If you draw a map of the entire universe, it is only complete if it includes yourself in it. Likewise, "nature" is only complete if it includes "humanity" within it. Pagan wisdom traditions have no consensus on how to understand human nature or the meaning and purpose of life, other than for each individual to forge his or her own sense of self-understanding, meaning, and purpose. Within this broad framework, here are several ideas that can be found within the contemporary Pagan community.
The first is the principle that humanity is part of nature, not above it or outside it. Recognizing that no map is complete without the mapmaker means that the concept of "human nature" requires as much attention to "nature" as to "humanity." Physical characteristics of being human: having a body, gender and sexuality, sensuality, and the capacity to relate to the environment in terms of pleasure and pain - these are all characteristics that matter to Pagans who seek to understand humanity. Spiritual or metaphysical beliefs are important, too, if understood as part of nature rather than as pre-given truth.
Closely related to this is the idea that humanity can only be understood in relation to the natural world. Nature is essentially relational: every part of nature is influenced by, shaped by, limited by, and defined in terms of struggle with its environment. Since human beings share so much in common with other aspects of the natural world, from similar body chemistries to shared DNA, much can be learned about humanity simply by observing the laws of nature, even though the environment cannot fully disclose what it means to be human (for example, no other species fully shares in human language).
Many Pagans would affirm that humanity is both conditioned by nature and inspired by evolutionary possibility. Nature imposes limitations on the experience of being human: every human being dies, and suffering, aging, loss, sickness, and hunger are just as much part of the human landscape as joy, pleasure, love, happiness, and well-being. Part of being human is learning to accept such limitations, even if it is also part of human nature to struggle against them. Indeed, much of the thrust of nature religion involves finding the balance between respecting nature even while furthering the innate human struggle against the limitations imposed by nature.
Through mythology, magic, and ritual, Pagan religions offer to their adherents tools to deepen the experience of being human in nature. The Fates may determine when individuals age, sicken, and die - but the concept of "the Fates" as mythological forces is part of the human quest to find meaning in nature. Likewise, magic and ritual - whether for self-seeking purposes such as personal gain, or for more "noble" pursuits as the healing of another - provide a spiritual framework to humanity's inborn propensity to struggle against the limitations inherent in being human.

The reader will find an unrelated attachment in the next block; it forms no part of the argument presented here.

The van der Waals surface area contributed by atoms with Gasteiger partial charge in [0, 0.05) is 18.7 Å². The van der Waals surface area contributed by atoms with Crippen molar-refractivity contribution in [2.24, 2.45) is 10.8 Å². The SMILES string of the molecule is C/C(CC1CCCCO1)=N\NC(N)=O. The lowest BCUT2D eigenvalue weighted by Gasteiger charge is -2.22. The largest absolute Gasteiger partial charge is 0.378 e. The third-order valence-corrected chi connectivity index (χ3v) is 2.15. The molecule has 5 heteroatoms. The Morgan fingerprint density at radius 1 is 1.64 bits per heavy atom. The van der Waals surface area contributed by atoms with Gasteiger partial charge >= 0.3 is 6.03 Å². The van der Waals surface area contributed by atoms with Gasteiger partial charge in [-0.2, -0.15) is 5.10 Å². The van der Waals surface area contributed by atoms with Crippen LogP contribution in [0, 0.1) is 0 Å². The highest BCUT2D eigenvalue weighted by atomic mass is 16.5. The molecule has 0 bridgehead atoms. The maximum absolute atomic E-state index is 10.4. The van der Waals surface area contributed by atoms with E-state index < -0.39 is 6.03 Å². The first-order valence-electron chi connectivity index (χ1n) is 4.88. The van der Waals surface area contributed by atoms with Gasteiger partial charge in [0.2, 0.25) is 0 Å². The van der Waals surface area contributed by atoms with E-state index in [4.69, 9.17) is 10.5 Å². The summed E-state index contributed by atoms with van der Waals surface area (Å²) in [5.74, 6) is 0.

It is important to note that, as a whole, Paganism offers no pre-given purpose of existence. Although mythological wisdom from around the world offers suggestions as to the purpose of life, no dogmatic idea of one eternal, unchanging truth is universally accepted among Pagans. Even within mythology, many different ways of approaching the question of life's purpose can be found. Honor and virtue often are revered within mythic stories, but even these values are culturally relative - in other words, different cultures understand them in different ways.
Many Pagans would maintain that humans are, both individually and collectively, free to chart their own course, to determine their own purpose. Without a pre-given, "supernatural" way of understanding life's meaning, or even a consensus within the mythologies of the world, Pagans are free to create their own meaning or sense of purpose. Although such freedom can be abused (for some, the purpose of life can mean little more than selfish pleasure seeking, even at the expense of others), most Pagans would argue that one's own freedom to decide meaning is more important than efforts to judge or evaluate the meaning-choices of others.
Within the freedom to chart one's own purpose, resources exist that can help along the way. Mythology often teaches core values (honor and virtue are good, lying and stealing are bad) that can help one to function in social contexts and can shape an understanding of happiness and well-being. History, likewise, offers examples of heroism, creativity, wisdom, and other qualities worth emulating, while society establishes parameters of rights and responsibilities within which one's purpose may be forged. Science (biology, psychology, and sociology) all offer clues to help differentiate between lives that are more (or less) productive, effective, and happy. All these resources are available to help each individual chart his or her sense of purpose and meaning.
Rather than one unchanging purpose being handed down from an otherworldly god, the purpose of humankind as a whole emerges from the combined individual purposes of all people. One could say, then, that the purpose of being human is to live a free and self-directed life, in pursuit of happiness, recognizing nature-imposed limitations but also choosing to struggle against them, whether through science, spirituality, or art. It is on the continuum between finding happiness and contentment with the way things are, and striving to make things better, that the ultimate purpose of being human is revealed.